"Benefiting both sides"
Straight to the top
A great way to develop expertise, explore new openings and establish useful contacts
Whenever Markus Szirmay (48) travels to Russia on business, his suitcase always contains the contact details of many company managers and state officials with influential positions in Russian industry. Szirmay is a qualified engineer and heads the business development team at Piller Industrieventilatoren, an SME based in Lower Saxony. The fact that he is so well connected is not least down to the German-Russian Presidents’ Programme (also known as the Manager Training Programme), a training initiative run by the Deutsche Gesellschaft für internationale Zusammenarbeit (GIZ) GmbH.
The programme allows managerial staff from Germany to spend two weeks at different business centres in Russia. Over the course of this tour, they will stop off at a dozen companies and associations and learn at first hand how Russians do business. Sometimes, this involves getting their hands dirty. Szirmay and the other members of his group from Germany had to don protective clothing and a helmet to visit a coal mine near the West Siberian city of Kemerovo. Despite his experience as an engineer, even Szirmay was impressed by the size of the conveyor systems.
The German group prepared for the tour by attending a number of seminars over several days. This involved getting to grips with a good deal of technical information and familiarising themselves with Russian culture. ‘It was the best training course I’ve ever had, a real door-opener,’ says Szirmay. ‘There is no way I would ever have got access to the senior management levels of leading companies or to top local officials on my own.’ What’s more, his company only had to cover the flight to Novosibirsk. All the rest, including the seminars, accommodation, food, interpreters and local transport were paid for by the Russian Government.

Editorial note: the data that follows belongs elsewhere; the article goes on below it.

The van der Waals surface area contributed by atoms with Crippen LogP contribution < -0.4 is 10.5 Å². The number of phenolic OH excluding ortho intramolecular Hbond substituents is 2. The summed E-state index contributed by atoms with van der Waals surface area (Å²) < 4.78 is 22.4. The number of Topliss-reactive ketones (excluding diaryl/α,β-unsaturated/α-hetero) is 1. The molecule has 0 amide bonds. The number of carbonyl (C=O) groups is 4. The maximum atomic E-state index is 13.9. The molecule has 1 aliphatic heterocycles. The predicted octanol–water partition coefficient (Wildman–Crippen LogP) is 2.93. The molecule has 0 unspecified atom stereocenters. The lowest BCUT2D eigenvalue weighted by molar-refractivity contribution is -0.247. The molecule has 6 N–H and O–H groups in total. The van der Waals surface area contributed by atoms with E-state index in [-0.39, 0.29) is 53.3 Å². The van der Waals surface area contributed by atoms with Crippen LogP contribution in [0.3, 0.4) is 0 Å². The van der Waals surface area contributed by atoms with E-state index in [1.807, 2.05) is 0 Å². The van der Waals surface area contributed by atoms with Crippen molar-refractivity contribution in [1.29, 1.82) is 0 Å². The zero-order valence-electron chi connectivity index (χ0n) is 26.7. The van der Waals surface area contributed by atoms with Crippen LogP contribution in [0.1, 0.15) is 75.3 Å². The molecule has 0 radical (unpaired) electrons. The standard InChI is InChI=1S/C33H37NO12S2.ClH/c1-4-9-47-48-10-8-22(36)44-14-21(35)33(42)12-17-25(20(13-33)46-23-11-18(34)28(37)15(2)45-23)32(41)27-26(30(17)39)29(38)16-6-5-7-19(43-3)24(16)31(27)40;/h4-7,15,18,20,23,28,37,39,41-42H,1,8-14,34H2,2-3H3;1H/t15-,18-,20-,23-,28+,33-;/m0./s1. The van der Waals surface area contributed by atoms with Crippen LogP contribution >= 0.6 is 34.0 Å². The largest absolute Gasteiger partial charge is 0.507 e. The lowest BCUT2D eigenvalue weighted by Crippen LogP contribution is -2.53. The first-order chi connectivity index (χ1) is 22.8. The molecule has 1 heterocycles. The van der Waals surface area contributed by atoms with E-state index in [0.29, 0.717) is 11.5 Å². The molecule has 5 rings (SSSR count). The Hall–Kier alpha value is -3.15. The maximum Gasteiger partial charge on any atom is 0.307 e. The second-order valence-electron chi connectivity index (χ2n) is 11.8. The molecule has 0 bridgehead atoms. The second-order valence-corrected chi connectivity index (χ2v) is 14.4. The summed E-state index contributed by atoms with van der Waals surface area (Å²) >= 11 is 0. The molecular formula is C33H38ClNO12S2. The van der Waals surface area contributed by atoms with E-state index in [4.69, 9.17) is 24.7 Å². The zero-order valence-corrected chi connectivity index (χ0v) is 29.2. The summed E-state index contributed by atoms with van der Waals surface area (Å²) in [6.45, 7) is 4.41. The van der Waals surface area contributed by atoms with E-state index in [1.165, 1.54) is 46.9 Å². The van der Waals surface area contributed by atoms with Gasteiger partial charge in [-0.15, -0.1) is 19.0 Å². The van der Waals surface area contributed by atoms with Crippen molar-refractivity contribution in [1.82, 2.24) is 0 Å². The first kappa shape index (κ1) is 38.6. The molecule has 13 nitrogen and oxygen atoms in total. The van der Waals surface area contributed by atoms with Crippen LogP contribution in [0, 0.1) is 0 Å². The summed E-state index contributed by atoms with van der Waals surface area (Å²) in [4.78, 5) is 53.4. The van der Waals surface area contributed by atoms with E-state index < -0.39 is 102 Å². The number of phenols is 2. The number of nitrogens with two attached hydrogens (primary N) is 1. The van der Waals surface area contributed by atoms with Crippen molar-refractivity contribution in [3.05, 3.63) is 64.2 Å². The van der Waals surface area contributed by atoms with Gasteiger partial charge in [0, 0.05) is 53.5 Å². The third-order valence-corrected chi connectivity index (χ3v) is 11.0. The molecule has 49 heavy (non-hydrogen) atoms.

Given the generous funding and resources available from the Russian Government, it is surprising that more German managers don’t take advantage of the opportunity, especially since the chances of being selected are so high. Of the 28 applications for this year’s tour of businesses in Western Siberia, 23 were approved. Another training course in October in the southern Russian city of Samara attracted 25 applicants. According to GIZ, most of these were accepted.
© Ulrike Heitze. This text is an excerpt from the article ‘Nicht kleckern, sondern klotzen’, which appeared in the ‘Tagesspiegel’ newspaper on 25 September 2012.